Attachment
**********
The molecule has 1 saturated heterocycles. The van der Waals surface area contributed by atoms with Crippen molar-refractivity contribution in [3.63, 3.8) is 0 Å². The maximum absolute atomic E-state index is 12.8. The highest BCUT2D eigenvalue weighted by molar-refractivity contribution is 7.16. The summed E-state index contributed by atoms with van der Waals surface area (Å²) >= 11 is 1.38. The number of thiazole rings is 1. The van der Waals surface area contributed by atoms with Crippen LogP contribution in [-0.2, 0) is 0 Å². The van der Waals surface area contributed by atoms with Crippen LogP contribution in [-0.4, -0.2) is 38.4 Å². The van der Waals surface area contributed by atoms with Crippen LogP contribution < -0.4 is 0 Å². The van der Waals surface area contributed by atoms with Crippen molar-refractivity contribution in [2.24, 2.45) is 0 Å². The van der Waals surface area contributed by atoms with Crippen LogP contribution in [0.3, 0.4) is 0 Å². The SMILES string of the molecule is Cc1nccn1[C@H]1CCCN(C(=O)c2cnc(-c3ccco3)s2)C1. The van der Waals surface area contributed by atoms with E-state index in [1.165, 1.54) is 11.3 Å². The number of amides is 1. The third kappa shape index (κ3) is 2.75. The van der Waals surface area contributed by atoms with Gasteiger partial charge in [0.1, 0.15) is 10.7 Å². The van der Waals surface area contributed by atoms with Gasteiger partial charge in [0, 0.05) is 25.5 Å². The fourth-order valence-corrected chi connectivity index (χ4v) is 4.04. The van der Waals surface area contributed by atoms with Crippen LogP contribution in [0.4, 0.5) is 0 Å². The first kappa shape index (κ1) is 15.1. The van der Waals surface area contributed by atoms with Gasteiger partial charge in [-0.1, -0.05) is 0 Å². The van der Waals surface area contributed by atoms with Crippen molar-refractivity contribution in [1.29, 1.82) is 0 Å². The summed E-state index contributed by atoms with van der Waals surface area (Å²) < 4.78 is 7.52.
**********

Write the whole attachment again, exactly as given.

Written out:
The molecule has 1 saturated heterocycles. The van der Waals surface area contributed by atoms with Crippen molar-refractivity contribution in [3.63, 3.8) is 0 Å². The maximum absolute atomic E-state index is 12.8. The highest BCUT2D eigenvalue weighted by molar-refractivity contribution is 7.16. The summed E-state index contributed by atoms with van der Waals surface area (Å²) >= 11 is 1.38. The number of thiazole rings is 1. The van der Waals surface area contributed by atoms with Crippen LogP contribution in [-0.2, 0) is 0 Å². The van der Waals surface area contributed by atoms with Crippen LogP contribution in [-0.4, -0.2) is 38.4 Å². The van der Waals surface area contributed by atoms with Crippen LogP contribution < -0.4 is 0 Å². The van der Waals surface area contributed by atoms with Crippen molar-refractivity contribution in [2.24, 2.45) is 0 Å². The van der Waals surface area contributed by atoms with Crippen LogP contribution in [0.3, 0.4) is 0 Å². The SMILES string of the molecule is Cc1nccn1[C@H]1CCCN(C(=O)c2cnc(-c3ccco3)s2)C1. The van der Waals surface area contributed by atoms with E-state index in [1.165, 1.54) is 11.3 Å². The number of amides is 1. The third kappa shape index (κ3) is 2.75. The van der Waals surface area contributed by atoms with Gasteiger partial charge in [0.1, 0.15) is 10.7 Å². The van der Waals surface area contributed by atoms with Gasteiger partial charge in [0, 0.05) is 25.5 Å². The fourth-order valence-corrected chi connectivity index (χ4v) is 4.04. The van der Waals surface area contributed by atoms with Crippen LogP contribution in [0.4, 0.5) is 0 Å². The first kappa shape index (κ1) is 15.1. The van der Waals surface area contributed by atoms with Gasteiger partial charge in [-0.1, -0.05) is 0 Å². The van der Waals surface area contributed by atoms with Crippen molar-refractivity contribution in [1.29, 1.82) is 0 Å². The summed E-state index contributed by atoms with van der Waals surface area (Å²) < 4.78 is 7.52.